Transducer. A device that changes energy from one form to another. Commonly used transducers change mechanical movement or pressures into electrical signals.

Transformer rectifier. A component in a large aircraft electrical system used to reduce the AC voltage and change it into DC for charging the battery and for operating DC equipment in the aircraft.

Transformer. An electrical component used to change the voltage and current in an AC circuit.

Translational lift. The additional lift produced by a helicopter rotor as the helicopter changes from hovering to forward flight.

Transonic flight. Flight at an airspeed in which some air flowing over the aircraft is moving at a speed below the speed of sound, and other air is moving at a speed greater than the speed of sound.

Transonic range. Flight at Mach numbers between 0.8 and 1.2. In this range, some air passing over the aircraft is subsonic, and some is supersonic.

Transverse pitch. See gauge.

Trend monitoring. A system for comparing engine performance parameters with a baseline of these same parameters established when the engine was new or newly overhauled. Parameters such as EGT, rpm, fuel flow, and oil consumption are monitored on every flight, and the baseline is plotted. Any deviation from a normal increase or decrease warns the technician of an impending problem.

Triangle. A three-sided, closed plane figure. The sum of the three angles in a triangle is always equal to 180°.

Tricresyl phosphate (TCP). A chemical compound, (CH3C6H4O)3PO, used in aviation gasoline to assist in scavenging the lead deposits left from the tetraethyl lead.

Trim tab. A small control tab mounted on the trailing edge of a movable control surface. The tab may be adjusted to provide an aerodynamic force to hold the surface on which it is mounted deflected in order to trim the airplane for hands-off flight at a specified airspeed.

Trimmed flight. A flight condition in which the aerodynamic forces acting on the control surfaces are balanced and the aircraft is able to fly straight and level with no control input.

Trip-free circuit breaker. A circuit breaker that opens a circuit any time an excessive amount of current flows, regardless of the position of the circuit breaker’s operating handle.

Troubleshooting. A procedure used in aircraft maintenance in which the operation of a malfunctioning system is analyzed to find the reason for the malfunction and to find a method for returning the system to its condition of normal operation.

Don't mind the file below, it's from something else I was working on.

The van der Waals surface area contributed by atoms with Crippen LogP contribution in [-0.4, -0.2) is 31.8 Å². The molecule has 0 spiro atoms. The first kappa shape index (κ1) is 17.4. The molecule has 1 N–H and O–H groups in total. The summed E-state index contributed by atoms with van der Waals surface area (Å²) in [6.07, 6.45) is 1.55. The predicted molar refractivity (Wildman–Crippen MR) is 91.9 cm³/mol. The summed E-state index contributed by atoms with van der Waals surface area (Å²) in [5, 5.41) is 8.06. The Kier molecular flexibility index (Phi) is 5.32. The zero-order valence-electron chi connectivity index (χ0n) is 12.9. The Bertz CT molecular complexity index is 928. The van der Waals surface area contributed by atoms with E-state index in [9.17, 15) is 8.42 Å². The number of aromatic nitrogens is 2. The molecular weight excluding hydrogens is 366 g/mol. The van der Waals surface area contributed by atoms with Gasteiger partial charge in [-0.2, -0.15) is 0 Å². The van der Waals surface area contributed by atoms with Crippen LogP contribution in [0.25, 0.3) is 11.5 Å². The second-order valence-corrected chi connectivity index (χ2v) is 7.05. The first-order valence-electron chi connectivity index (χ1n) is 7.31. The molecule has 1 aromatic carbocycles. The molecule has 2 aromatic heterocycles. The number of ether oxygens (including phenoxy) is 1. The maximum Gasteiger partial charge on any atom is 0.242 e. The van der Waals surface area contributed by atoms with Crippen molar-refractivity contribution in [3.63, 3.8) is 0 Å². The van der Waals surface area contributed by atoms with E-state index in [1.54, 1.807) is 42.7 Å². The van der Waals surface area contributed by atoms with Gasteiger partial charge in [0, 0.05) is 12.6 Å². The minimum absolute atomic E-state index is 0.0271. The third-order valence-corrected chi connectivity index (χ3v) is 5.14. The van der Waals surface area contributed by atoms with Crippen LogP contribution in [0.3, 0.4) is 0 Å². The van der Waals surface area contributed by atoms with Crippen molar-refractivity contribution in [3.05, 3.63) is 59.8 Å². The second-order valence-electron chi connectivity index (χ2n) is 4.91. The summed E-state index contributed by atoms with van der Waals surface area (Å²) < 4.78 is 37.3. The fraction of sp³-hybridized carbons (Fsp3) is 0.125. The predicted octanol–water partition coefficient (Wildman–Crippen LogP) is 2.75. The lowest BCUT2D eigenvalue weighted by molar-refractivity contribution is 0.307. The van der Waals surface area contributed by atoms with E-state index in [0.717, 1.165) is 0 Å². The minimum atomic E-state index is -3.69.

True airspeed (TAS). Airspeed shown on the airspeed indicator (indicated airspeed) corrected for position error and nonstandard air temperature and pressure.

Trunnion. Projections from the cylinder of a retractable landing gear strut about which the strut pivots retract.

Truss-type structure. A type of structure made up of longitudinal beams and cross braces. Compression loads between the main beams are carried by rigid cross braces. Tension loads are carried by stays, or wires, that go from one main beam to the other and cross between the cross braces.

TSFC. Thrust specific fuel consumption. A measure of efficiency of a turbojet or turbofan engine. It is a measure of the number of pounds of fuel burned per hour for each pound of thrust produced.

Turbine engine. See gas turbine engine.

Turbine inlet guide vanes. A series of stator vanes immediately ahead of the first-stage turbine. The function of the inlet guide vanes is to divert the hot gases in the proper direction to enter the turbine, and to provide a series of convergent ducts which increase the velocity of the gases.

Turbine nozzle. Another name for turbine inlet guide vanes.

Turbine. A rotary device actuated by impulse or reaction of a fluid flowing through vanes or blades that are arranges around a central shaft.

Turbocharger. An exhaust-driven air compressor used to increase the power of a reciprocating engine. A turbocharger uses a small radial inflow turbine in the exhaust system to drive a centrifugal-type air compressor on the turbine shaft. The compressed air is directed into the engine cylinders to increase power.

Turbo-compound engine. A reciprocating engine that has power recovery turbines in its exhaust system. The power extracted from the exhaust by these turbines is directed into the engine crankshaft through a fluid coupling.